Of course, I know that you are most likely here for the monster action and that’s all well and good because that is after all the main point of a monster movie. At the same time however, I feel you should also know that it doesn’t hurt this film that the human talent that has been assembled here is also really freaking good in their own right and not super whiny or annoying like other “monster” movies have had in the past (looking at you 1998 and your so-called “Godzilla” as I write that). With that said though, there is one negative in this area that I would like to get into before I cover the positives in this department. That being that yes this is a terrific collection of talent that has been brought together, but sadly quite a few of the characters don’t really get that much to work with from a narrative perspective. Sure they flesh out their characters to the best of their ability like with the roles of Brooks or Cole played by Corey Hawkins and Shea Whigham for example. Still, the fact remains however that for the most part their characters still could be seen as archetypes, combined with some of the other characters in the cast, or wear a big glaring neon sign over their head that makes it clear that all we need to know about them is they’re meant to be monsta fodda. Having gotten that out of the way, there are some truly fantastic performances in this. For starters, I really dug the heck out of Samuel L. Jackson as Colonel Packard in this. Indeed Jackson does a wonderful job of playing a career military man who is shortly about to be robbed of his purpose in life courtesy of ‘Nam coming to a close, but who is then given this “one last assignment” before heading back to the world to escort this team of scientists and researchers to the island only to have it then transform into a personal and single-minded obsession to rid the Earth of Kong following the titular creature’s darn-near decimation of his unit. Suffice it to say that the character of Colonel Packard is more than just this movie’s U.S. military version of Captain Ahab. Rather, he is vengeance and homicidal insanity-laced rage personified and I feel Jackson brings that to the table in a way that is not just brilliantly intimidating, but genuinely chilling at points as well. We also get wonderful work done here by fellow screen icon John Goodman in the role of Randa. Indeed in most other monster movies, this character would be the slimy and fairly despicable guy who knows more than they are telling and has absolutely no regard for anyone else’s lives or safety other than their own. Yet in Goodman’s more than capable hands, this guy still does retain a degree of shiftiness, but he does also seem to at least somewhat care about the people whose lives are lost along the way even if it is his obsession to prove he isn’t just some crackpot that is the reason why they are no longer countable among the living. Suffice it to say that it is a fairly three-dimensional performance and Goodman nails it hook, line, and sinker. Now I did like Tom Hiddleston in the role of Conrad and he does do a good job in the role with the material he is given, but if I’m being honest that was also a role that I could easily have seen someone like Josh Holloway or Joe Manganiello (if you changed the nationality of the character) playing perhaps just a little bit more convincingly. Of course, every movie has to have at least one hidden ace in their deck of performers and for me that ace would have to be John C. Reilly in the role of Hank Marlow. Indeed it may take a while for him to pop up in this, but once he does Reilly does a great job as this slightly dotty pilot who has been stuck on the island for close to three decades that decides to act as our group’s guide seeing as he knows the island and its various critters better than anyone else whilst also wishing for them to take him along when they leave for reasons I shan’t spoil here. Suffice it to say that Reilly may be best known to audiences for his collaborations with Man Child Monthly’s Man of the Year Will Ferrell in such films as Step Brothers and Talladega Nights, but the man is also a genuinely terrific actor in his own right and more than holds his own amongst the immensely talented group on display here.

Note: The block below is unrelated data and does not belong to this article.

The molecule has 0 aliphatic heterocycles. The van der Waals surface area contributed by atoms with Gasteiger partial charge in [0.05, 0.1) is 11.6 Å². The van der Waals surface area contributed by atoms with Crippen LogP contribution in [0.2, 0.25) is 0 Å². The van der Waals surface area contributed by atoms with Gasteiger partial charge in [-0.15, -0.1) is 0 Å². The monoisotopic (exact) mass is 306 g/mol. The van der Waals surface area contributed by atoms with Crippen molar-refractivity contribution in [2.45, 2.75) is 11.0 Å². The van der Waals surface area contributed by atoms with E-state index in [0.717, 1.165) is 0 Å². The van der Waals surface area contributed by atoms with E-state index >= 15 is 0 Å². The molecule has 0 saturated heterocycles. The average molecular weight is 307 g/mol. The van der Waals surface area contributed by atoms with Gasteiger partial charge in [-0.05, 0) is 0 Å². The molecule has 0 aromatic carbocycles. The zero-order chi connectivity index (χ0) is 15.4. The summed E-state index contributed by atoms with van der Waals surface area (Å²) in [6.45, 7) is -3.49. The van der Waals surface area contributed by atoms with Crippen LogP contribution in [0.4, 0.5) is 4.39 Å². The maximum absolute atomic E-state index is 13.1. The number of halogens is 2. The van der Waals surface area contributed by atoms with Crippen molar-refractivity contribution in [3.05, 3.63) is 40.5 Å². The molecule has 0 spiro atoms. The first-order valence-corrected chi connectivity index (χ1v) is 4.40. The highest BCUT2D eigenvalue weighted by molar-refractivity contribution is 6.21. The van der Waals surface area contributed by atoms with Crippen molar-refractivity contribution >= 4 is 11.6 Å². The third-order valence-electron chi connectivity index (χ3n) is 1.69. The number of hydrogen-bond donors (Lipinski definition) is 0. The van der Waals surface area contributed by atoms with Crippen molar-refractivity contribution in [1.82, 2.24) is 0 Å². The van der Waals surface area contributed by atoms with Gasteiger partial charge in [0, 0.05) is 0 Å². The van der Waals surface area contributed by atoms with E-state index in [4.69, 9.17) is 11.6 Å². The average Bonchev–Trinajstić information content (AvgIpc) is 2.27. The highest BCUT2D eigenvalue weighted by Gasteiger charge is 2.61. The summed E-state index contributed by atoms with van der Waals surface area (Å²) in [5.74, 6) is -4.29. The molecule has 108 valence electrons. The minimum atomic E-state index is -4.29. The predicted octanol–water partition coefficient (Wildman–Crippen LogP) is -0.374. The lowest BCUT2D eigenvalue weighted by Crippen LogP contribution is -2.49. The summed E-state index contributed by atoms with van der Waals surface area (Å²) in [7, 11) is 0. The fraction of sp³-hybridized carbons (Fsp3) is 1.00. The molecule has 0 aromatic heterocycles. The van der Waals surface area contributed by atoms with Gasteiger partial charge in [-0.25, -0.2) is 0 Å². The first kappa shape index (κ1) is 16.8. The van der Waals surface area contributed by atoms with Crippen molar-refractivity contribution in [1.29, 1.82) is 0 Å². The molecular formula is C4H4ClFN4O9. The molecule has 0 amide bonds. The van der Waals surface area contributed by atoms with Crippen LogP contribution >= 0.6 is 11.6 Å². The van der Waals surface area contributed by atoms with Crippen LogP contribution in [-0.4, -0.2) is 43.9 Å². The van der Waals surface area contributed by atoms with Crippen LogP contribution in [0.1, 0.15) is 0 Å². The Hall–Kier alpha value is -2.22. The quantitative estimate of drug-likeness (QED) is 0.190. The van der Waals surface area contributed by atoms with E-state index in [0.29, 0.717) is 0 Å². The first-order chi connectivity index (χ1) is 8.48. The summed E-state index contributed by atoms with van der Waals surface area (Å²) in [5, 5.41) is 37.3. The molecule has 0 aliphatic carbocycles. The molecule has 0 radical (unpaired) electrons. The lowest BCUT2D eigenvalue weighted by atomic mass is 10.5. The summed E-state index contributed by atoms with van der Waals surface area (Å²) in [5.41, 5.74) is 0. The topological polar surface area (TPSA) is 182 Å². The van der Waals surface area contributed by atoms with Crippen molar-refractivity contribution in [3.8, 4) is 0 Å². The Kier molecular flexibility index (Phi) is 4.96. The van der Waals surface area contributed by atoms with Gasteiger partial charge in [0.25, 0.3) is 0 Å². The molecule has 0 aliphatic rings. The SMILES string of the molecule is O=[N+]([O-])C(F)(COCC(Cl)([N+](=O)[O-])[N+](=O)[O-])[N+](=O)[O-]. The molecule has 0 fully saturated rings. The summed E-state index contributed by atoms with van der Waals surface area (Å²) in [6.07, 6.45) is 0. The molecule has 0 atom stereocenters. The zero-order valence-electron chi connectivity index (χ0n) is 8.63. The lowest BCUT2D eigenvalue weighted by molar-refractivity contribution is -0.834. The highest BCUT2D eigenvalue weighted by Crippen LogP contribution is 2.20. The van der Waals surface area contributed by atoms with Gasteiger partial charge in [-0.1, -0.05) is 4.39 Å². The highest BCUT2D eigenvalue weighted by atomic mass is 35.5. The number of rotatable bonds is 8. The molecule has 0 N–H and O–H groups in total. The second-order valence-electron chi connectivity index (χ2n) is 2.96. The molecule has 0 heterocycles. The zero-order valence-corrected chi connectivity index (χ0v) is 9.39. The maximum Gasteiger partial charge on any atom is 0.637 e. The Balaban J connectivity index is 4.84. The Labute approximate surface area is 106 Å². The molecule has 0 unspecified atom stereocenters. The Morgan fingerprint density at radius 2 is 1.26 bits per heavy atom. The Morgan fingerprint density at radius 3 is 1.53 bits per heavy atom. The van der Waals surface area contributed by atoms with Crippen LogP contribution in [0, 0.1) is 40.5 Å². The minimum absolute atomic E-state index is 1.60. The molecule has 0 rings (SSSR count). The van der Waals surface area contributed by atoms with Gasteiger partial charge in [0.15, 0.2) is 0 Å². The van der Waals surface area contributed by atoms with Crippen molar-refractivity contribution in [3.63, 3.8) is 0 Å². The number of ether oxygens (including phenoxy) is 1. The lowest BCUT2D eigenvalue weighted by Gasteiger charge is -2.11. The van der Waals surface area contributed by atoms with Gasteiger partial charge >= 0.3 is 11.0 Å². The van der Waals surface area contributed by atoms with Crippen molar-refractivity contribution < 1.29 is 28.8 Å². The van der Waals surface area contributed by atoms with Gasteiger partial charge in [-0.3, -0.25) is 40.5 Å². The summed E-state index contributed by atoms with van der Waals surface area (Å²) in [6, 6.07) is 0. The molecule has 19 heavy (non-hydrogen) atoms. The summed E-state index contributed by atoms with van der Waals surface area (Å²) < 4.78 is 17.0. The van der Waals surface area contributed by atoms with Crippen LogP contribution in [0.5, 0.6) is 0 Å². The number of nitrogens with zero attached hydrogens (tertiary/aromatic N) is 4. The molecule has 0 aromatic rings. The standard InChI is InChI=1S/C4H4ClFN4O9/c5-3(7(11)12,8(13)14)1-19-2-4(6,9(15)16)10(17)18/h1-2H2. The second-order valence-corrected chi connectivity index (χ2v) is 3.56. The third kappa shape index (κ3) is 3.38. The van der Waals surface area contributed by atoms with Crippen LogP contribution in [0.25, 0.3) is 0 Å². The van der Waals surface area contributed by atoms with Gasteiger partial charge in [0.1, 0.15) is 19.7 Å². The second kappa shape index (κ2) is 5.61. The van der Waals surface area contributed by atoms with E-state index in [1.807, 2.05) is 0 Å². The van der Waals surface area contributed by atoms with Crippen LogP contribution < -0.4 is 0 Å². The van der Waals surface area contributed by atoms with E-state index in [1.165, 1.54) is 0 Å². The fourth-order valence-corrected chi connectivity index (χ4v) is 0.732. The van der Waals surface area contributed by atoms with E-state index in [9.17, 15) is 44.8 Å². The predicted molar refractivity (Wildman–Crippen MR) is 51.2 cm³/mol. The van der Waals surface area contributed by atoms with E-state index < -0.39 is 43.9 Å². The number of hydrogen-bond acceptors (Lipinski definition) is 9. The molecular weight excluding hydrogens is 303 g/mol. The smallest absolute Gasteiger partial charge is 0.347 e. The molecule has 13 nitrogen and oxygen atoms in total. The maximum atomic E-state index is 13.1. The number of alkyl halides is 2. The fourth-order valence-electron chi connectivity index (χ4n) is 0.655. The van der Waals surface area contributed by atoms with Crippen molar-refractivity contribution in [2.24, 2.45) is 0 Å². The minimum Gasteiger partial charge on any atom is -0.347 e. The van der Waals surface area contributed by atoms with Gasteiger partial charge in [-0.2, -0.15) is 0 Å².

All in all I’m not going to lie to you dear reader: there are a few flaws to be found in this slice of cinema and thus I cannot say that this is a film that is an absolute masterpiece through and through (sorry if that’s what you were hoping for). With that being said though, I still feel it should be said that I completely and absolutely did love this film all the same even in the face of those aforementioned flaws. Indeed the visuals are a mix of downright gorgeous and awe-inspiring in equal measure, the film’s narrative plays like a brilliant blend of a monster film and such war films as Apocalypse Now, Full Metal Jacket, and Platoon to name but a trinity of examples from that distinct genre of movie magic, the designs of the creatures on the island are genuinely impressive and fairly creative, the soundtrack is not only era-appropriate, but also quite lively and rockin’, and the fairly sizable cast of players in this all manage to do really good work in this even if some aren’t given nearly enough in terms of narrative material to work with as the others are (to the point that as I said in that section some characters might as well wear a big glaring neon sign that makes it clear they’re here to just be fodder for the various critters). Suffice it to say that at the end of the day, Kong: Skull Island is not only a wonderful 2010’s reimagining of a time-honored cinematic icon, but it is also a lively and downright popcorn creature feature that, its ties to what is being termed the “MonsterVerse” aside, is just a genuinely Grade-A fun slice of cinema to sit down and watch time and time again pure and simple. Make of that what thou will dear reader. On a scale of 1-5 I give Kong: Skull Island “2017” a solid 3.5 out of 5.